Dining out, whether trying a new restaurant or returning to a favorite restaurant, has always been one of my favorite past times. Not only do I love enjoying the culinary creations of others and finding inspiration for my own cooking, but it’s also one of my favorite ways to socialize. Since transitioning to an entirely clean eating lifestyle, I make the majority of my meals myself and I love it. When cooking meals myself I have full control over ingredient quality and I can make each dish exactly the way I like it. However, giving up on restaurants entirely is unrealistic when you love eating out as much as I do. So when I do go out, I follow a few simple rules to ensure that I’m feeding my body nourishing and clean foods. Some might say this is taking it too far. But a clean eating lifestyle is a commitment, and quite honestly, in order to reap the rewards of clean eating, it’s essential to adhere to it 90% of the time. So for clean eaters who enjoy the restaurant scene, here is my quick guide to clean eating when dining out.
1. When choosing a restaurant, be choosy.
When it comes to clean and healthy eating at restaurants, the most important decision is the restaurant itself. So do a little research and be picky! When I have a restaurant in mind, my first step is to visit their website to take a look at their homepage, their “about” page, and their menu. A restaurant that highlights their commitment to fresh, seasonal, local, organic and/or house-made food is my first indication that this is a good restaurant for clean eaters. Added bonus? Diet-restriction-friendly restaurants that offer vegan, vegetarian and gluten-free options shows me that this establishment cares about the wants and needs of customers. If a restaurant passes these tests, I can be confident that it’s a restaurant I want to support.
Additionally, the overall professionalism of a restaurant can also be an indication of a quality establishment. I’m not saying that every great restaurant has a great website, and I’m not saying that every restaurant with a good website is good. But if a restaurant uses their time and resources to build an appealing and informative website, it tells me that the restaurant pays attention to detail and understands the needs of customers. It just makes sense that they would put the same amount of thought and attention to detail into their food.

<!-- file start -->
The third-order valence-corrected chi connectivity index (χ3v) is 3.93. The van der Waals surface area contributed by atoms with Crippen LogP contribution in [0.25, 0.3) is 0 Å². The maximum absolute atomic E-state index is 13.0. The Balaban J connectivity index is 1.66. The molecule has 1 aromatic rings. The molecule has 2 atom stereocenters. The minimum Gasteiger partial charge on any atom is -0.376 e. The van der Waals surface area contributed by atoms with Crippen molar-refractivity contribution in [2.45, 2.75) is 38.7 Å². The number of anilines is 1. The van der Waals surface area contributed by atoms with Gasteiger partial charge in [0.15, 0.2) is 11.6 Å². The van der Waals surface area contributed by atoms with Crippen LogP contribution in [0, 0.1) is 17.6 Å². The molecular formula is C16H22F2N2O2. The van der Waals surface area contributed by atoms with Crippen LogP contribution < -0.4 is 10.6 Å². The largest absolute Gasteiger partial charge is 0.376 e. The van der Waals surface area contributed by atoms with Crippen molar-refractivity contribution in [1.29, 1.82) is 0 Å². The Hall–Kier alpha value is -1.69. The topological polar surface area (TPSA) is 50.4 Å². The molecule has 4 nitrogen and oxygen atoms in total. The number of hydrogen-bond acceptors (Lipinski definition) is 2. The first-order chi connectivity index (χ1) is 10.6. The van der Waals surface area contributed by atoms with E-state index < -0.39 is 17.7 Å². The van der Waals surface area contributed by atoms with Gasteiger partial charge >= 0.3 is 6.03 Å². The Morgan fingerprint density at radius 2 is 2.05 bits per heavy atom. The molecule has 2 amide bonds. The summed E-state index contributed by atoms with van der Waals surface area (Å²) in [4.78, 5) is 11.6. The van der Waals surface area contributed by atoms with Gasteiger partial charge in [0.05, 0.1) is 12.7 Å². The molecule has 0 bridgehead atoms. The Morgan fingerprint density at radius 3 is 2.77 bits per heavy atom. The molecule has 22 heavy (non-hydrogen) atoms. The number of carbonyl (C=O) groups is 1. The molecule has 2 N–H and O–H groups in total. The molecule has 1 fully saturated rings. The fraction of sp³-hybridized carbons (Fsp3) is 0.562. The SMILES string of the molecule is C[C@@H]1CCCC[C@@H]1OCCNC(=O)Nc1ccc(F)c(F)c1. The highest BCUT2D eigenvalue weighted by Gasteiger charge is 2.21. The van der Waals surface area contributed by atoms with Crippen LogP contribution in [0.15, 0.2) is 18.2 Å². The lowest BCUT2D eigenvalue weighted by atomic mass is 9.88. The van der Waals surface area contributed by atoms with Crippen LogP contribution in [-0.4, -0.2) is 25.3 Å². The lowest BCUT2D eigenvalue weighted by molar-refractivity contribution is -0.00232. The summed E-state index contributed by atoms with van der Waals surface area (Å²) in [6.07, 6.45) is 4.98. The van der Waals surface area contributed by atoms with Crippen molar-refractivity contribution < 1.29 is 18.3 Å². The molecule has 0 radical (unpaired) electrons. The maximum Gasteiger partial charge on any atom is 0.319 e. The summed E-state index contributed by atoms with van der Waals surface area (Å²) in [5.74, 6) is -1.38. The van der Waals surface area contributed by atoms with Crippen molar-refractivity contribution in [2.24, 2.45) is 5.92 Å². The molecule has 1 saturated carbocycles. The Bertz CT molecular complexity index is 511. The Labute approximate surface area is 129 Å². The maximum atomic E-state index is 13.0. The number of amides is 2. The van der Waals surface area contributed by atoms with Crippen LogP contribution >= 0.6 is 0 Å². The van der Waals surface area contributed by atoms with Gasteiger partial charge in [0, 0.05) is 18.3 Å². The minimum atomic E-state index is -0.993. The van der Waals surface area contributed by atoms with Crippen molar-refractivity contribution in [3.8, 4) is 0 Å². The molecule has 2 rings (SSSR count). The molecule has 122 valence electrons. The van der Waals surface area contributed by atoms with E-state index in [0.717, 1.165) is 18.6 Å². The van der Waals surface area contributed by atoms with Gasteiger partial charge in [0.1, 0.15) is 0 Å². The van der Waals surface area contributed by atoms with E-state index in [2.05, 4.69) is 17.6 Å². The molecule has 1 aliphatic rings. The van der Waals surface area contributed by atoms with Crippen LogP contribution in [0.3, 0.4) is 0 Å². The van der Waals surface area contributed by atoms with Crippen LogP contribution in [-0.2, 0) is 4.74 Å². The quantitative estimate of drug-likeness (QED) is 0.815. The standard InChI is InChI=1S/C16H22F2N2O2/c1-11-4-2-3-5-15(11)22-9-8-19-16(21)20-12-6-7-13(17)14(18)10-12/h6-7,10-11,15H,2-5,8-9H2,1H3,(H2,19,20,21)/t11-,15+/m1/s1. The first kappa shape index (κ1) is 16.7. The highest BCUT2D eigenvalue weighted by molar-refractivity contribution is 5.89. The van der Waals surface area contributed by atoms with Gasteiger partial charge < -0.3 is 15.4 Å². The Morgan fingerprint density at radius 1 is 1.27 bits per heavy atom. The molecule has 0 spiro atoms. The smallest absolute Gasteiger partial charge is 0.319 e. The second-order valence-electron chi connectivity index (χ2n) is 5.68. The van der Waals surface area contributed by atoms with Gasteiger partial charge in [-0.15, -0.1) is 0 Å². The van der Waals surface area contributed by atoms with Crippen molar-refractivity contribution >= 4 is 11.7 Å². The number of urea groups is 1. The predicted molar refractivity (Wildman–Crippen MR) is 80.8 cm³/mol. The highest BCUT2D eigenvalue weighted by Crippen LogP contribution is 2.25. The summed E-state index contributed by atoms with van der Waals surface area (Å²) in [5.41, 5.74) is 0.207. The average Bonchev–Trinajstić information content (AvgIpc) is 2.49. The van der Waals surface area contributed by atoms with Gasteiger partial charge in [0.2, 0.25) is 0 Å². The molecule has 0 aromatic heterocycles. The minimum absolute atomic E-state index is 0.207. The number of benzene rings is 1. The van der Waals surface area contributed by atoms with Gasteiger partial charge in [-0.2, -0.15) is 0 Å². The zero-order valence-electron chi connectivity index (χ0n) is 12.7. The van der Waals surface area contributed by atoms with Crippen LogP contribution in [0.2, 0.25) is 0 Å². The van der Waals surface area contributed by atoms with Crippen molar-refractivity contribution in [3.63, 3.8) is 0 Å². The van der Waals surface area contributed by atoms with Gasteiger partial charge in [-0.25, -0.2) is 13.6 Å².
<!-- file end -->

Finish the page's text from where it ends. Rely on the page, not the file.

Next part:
The point is, sometimes the website or menu doesn’t explicitly state a restaurant’s commitment to quality and freshness. But I’ve found that a visually appealing and user friendly website, unique and creative menu items and lots of plant-based ingredients usually mean that you’ll be able to find something clean, high quality and healthy there.
2. Step away from the bread (tortilla, bun, muffin, etc).
Unless a restaurant prides itself on its made-from-scratch bread, or is partnered with a local bakery that provides it, I stay away from menu items that include bread. Why? Because if a bread isn’t fresh, it means that the restaurant is likely using a shelf-stable, mass produced, packaged bread. And if that’s the case, I can only imagine that it would be a highly processed, cheap variety with loads of preservatives and artificial ingredients. And that’s pretty much a clean eater’s nightmare. Now, if you’re a carb junkie, look for pizza restaurants that make their own dough, Mexican restaurants with homemade corn tortillas, Mediterranean restaurants that make their own pita breads or sandwich shops that purchase their bread from a high quality, local bakery. Or look for menu items that utilize whole grains like brown rice, quinoa and millet. If you won’t miss the carbs, many restaurants offer bread-free versions of their menu items, like a lettuce wrap instead of a tortilla or bed of greens in place of a bun. If not, ask for it. I assure you that I am rarely turned down when I make a request like that.
3. Veg out.
I’m a vegetarian, so this isn’t a difficult rule for me to follow. But menu items that include an abundance of produce will likely be naturally cleaner, lower in calories, lower in fat and higher in nutrients. Because restaurant meals are more often larger and richer than versions you would make at home, choosing a dish at a restaurant with loads of vegetables and legumes evens the scales a bit. Entree salads, vegetable- or bean-based soups, veggie burgers, and items with a vegetable filling/topping option (like in a taco or on a pizza) will fill you up with fiber and antioxidant-rich, nutritious ingredients rather than excessive portions of meat. What’s wrong with meat? If it’s moderate portions of grass-fed beef or organic, free-range chicken, then not much is wrong with eating it. But if the quality of meat/poultry isn’t emphasized by a restaurant, it most likely means that it’s coming from a factory farm. What’s wrong with a factory farm? Just Google it, it’s not pretty.